Picture this: You are walking toward the bus stop where you pick up your child every day. You see the bus approach so you step out of your vehicle so that you can greet your child. Moments later, a crash occurs before your eyes. You realize there is a lifeless body lying on the pavement and as you look closer, you realize it is your child lying there.
A bystander (plaintiff) may recover for negligent infliction of emotional distress (NIED) where the defendant was negligent, defendant’s negligence was the cause of injury or death to the victim, and where the plaintiff (bystander) was the spouse, child, or parent of the victim, plaintiff was present at the scene of the accident at the time it occurred, plaintiff was aware that such event or accident caused the injury to the victim and as a result, plaintiff suffered emotional distress. In the above-mentioned scenario, you would be entitled to recover from the at fault driver involved.
But suppose you don’t meet the requirements of NIED but you have suffered injury due to another’s negligence. Suppose the last thing you remember was you were driving on the freeway behind a large truck carrying tree trunks, next thing you know, you’re waking up in a hospital. The doctor informs you that one of the tree trunks came loose from the truck and crashed through your windshield; you were knocked unconscious from the accident. You are entitled to recover damages including your medical bills based on the legal theory of negligence. In order to recover, the plaintiff must show: a duty owed to her, a breach of that duty, causation that links the defendant’s negligence to the plaintiff’s injury and damages resulting from defendant’s negligence. As a truck driver, the defendant owes a duty of care to other drivers on the roadways. He breached that duty by failing to secure the tree trunks properly on his truck. The company he works for may also be liable for negligence in participating in loading the tree trunks or failing to supervise the loading of tree trunks onto the truck. The plaintiff suffered injury from the tree trunk that fell of the defendant’s trunk; therefore, there is causation and damages present.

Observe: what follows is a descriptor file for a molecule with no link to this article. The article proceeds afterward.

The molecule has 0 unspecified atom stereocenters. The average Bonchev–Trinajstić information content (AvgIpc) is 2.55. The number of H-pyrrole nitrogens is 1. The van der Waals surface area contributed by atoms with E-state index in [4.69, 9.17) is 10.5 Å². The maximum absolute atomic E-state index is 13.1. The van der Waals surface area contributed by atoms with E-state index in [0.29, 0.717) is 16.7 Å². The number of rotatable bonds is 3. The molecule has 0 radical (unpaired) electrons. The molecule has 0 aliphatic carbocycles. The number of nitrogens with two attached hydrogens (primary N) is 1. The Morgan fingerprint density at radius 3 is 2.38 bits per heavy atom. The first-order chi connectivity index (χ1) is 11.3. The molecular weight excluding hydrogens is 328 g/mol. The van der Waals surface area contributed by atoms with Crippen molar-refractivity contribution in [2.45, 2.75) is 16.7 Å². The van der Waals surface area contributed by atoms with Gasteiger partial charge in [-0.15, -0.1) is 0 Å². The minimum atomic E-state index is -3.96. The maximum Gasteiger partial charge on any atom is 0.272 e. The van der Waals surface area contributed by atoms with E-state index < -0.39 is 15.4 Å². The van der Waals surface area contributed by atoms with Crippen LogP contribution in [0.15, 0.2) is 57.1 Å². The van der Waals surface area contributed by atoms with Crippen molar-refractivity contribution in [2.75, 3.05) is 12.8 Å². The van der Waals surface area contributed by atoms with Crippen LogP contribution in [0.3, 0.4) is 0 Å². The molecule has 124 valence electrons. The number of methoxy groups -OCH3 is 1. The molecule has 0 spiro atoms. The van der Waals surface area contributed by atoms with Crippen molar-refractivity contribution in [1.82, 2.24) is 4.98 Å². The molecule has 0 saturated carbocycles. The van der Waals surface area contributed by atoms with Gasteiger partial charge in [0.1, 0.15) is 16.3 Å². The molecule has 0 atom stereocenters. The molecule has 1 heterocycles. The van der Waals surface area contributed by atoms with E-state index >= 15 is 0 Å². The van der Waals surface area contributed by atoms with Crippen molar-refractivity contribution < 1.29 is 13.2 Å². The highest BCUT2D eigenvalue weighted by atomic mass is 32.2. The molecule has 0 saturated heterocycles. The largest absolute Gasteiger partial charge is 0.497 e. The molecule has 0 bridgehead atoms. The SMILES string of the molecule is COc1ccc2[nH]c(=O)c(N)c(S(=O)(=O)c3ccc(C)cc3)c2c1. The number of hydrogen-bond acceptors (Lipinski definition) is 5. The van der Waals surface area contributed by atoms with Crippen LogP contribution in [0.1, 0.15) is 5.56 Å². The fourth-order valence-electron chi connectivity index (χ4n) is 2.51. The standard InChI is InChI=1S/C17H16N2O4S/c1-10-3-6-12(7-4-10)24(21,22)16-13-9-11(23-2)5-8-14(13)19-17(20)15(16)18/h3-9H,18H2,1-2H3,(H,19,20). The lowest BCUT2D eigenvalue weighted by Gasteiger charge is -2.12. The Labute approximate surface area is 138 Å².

There are many variations of negligence that allow for recovery. You may have experienced one of the above-mentioned scenarios or one that is very similar to the examples listed above. If you have suffered injury due to the negligence of another, you are entitled to recovery from the negligent party. Don’t sleep on your legal rights; contact Daniel Selwa today to set up a free consultation.